Annapolis is a lovely city for many reasons, one being its appreciation and inclusion of public art murals. One doesn’t have to walk far to see life in Eastport depicted in stunning murals at the Eastport Shell station, O’Leary’s, along Boatyard, and at Trumpy Yacht Yard (Chart House). New murals have been added downtown including the Carr’s Beach mural at The Maryland Cultural and Conference Center, a memorial mural at Pinkey’s West Street Liquor honoring Carlester Smith: The Walking Man; the newer murals of Thurgood Marshall and Ruth Bader Ginsburg at the Courthouse, and Annapolis Taxi drivers at the Department of Transportation. These are just a few of the important stories depicted in murals, statues and public photographs which share Eastport and Annapolis stories.
Eastport United Methodist’s own Little Free Library will soon join these public art displays. EUMC has been given a Community Heritage Grant to tell a local story, and boy do we have a wonderful local story to tell! What is a Community Heritage Project, you ask? A Community Heritage Project aims “to collect, preserve, and interpret the heritage and history of a local community” usually through oral, visual, written and performing arts.
In the next month, our Little Free Library will be repainted to tell the story of two basketball rivals who became best friends − Roger “Pip” Moyer from Annapolis High School and Joseph “Zastrow” Simms from the state’s black league. They crossed racial boundaries during segregation in the 1940’s to grow a life-long friendship that took an extraordinary turn in April 1968.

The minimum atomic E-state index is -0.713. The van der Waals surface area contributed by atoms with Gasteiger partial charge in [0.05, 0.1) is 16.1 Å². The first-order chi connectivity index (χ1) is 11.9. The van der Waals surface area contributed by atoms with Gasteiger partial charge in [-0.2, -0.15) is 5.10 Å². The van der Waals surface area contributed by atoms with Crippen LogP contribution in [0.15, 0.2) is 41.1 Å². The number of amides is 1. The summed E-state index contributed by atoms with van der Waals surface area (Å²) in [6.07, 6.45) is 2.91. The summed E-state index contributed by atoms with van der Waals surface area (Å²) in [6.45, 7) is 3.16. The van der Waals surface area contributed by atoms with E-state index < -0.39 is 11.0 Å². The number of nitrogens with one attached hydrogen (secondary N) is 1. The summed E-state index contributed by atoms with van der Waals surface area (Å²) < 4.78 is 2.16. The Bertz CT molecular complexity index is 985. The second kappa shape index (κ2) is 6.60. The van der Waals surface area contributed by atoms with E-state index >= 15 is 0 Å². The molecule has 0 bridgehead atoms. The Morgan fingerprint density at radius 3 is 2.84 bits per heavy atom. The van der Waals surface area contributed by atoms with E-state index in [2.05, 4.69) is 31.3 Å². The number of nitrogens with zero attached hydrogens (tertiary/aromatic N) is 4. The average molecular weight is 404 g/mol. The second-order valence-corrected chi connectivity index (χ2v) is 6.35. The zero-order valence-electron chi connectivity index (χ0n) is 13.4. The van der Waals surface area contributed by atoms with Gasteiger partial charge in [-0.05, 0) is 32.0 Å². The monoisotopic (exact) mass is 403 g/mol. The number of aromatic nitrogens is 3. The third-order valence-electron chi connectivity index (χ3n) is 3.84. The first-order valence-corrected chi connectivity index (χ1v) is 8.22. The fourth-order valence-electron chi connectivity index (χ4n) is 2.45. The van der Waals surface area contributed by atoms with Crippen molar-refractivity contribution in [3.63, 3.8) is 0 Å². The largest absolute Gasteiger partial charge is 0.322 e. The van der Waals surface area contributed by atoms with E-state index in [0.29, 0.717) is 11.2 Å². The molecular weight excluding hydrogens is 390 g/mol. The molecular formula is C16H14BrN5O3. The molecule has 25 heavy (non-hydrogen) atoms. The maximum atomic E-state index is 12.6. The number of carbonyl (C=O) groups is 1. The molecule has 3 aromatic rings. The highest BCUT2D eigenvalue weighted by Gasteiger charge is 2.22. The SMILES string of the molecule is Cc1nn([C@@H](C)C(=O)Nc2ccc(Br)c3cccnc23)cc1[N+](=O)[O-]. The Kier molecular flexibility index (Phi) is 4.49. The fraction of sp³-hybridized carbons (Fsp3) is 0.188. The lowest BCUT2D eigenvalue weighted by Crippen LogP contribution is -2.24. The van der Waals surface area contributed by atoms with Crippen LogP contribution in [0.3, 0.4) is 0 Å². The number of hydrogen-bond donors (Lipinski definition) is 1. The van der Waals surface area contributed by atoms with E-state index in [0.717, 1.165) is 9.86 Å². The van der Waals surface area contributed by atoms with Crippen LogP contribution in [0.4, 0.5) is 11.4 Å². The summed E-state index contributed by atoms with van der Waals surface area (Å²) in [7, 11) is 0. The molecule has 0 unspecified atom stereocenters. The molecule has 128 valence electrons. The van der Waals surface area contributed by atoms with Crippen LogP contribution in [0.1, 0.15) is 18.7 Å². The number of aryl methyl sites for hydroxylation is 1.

As news of the murder of the Reverend Martin Luther King, Jr. spread across the region, DC and Baltimore erupted in riots and burning. Annapolis’ young mayor, Pip Moyer turned to Zastrow for help, but first he had to get “Zas” out of jail, where he had landed after some illegal shenanigans. With the help of then Governor Spiro Agnew, Pip got Zastrow released from prison, and ― accompanied by Annapolis’ first African American policeman, George Phelps ― they walked the streets speaking to the people. While DC and Baltimore burned, Annapolis remained quiet.
The design below, depicting the two men and their story, will be painted by youth artists from the Jovenés Artistas program at Maryland Hall for the Creative Arts. The front library doors have portraits of the men, the back panel (in tan) shows their silhouettes, and the two sides panels (in rust brown) tell their story. Thank you Moyer Family for allowing us to memorialize our local hometown heroes, Pip and Zastrow.
~ Susan Schneider